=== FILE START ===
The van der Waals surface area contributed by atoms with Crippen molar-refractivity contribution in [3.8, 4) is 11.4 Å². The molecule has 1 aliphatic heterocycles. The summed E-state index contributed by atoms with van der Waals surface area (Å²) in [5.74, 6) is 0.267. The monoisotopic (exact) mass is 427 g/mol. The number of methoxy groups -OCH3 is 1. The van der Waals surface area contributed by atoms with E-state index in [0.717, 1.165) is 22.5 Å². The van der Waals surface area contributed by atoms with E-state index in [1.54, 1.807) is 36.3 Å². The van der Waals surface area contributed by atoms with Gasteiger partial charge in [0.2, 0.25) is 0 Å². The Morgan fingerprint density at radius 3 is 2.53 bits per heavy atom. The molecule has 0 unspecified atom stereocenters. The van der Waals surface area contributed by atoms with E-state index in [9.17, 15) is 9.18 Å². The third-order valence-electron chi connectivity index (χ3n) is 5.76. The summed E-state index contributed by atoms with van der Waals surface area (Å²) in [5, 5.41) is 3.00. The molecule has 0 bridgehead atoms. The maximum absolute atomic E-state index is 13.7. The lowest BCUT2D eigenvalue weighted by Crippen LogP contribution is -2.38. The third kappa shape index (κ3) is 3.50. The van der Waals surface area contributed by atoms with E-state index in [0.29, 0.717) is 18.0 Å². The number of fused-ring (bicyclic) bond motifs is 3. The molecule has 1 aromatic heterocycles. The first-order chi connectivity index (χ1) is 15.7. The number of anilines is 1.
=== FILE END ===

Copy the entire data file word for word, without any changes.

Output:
The van der Waals surface area contributed by atoms with Crippen molar-refractivity contribution in [3.8, 4) is 11.4 Å². The molecule has 1 aliphatic heterocycles. The summed E-state index contributed by atoms with van der Waals surface area (Å²) in [5.74, 6) is 0.267. The monoisotopic (exact) mass is 427 g/mol. The number of methoxy groups -OCH3 is 1. The van der Waals surface area contributed by atoms with E-state index in [0.717, 1.165) is 22.5 Å². The van der Waals surface area contributed by atoms with E-state index in [1.54, 1.807) is 36.3 Å². The van der Waals surface area contributed by atoms with Gasteiger partial charge in [0.2, 0.25) is 0 Å². The Morgan fingerprint density at radius 3 is 2.53 bits per heavy atom. The molecule has 0 unspecified atom stereocenters. The van der Waals surface area contributed by atoms with E-state index in [9.17, 15) is 9.18 Å². The third-order valence-electron chi connectivity index (χ3n) is 5.76. The summed E-state index contributed by atoms with van der Waals surface area (Å²) in [5, 5.41) is 3.00. The molecule has 0 bridgehead atoms. The maximum absolute atomic E-state index is 13.7. The lowest BCUT2D eigenvalue weighted by Crippen LogP contribution is -2.38. The third kappa shape index (κ3) is 3.50. The van der Waals surface area contributed by atoms with E-state index in [0.29, 0.717) is 18.0 Å². The number of fused-ring (bicyclic) bond motifs is 3. The molecule has 1 aromatic heterocycles. The first-order chi connectivity index (χ1) is 15.7. The number of anilines is 1.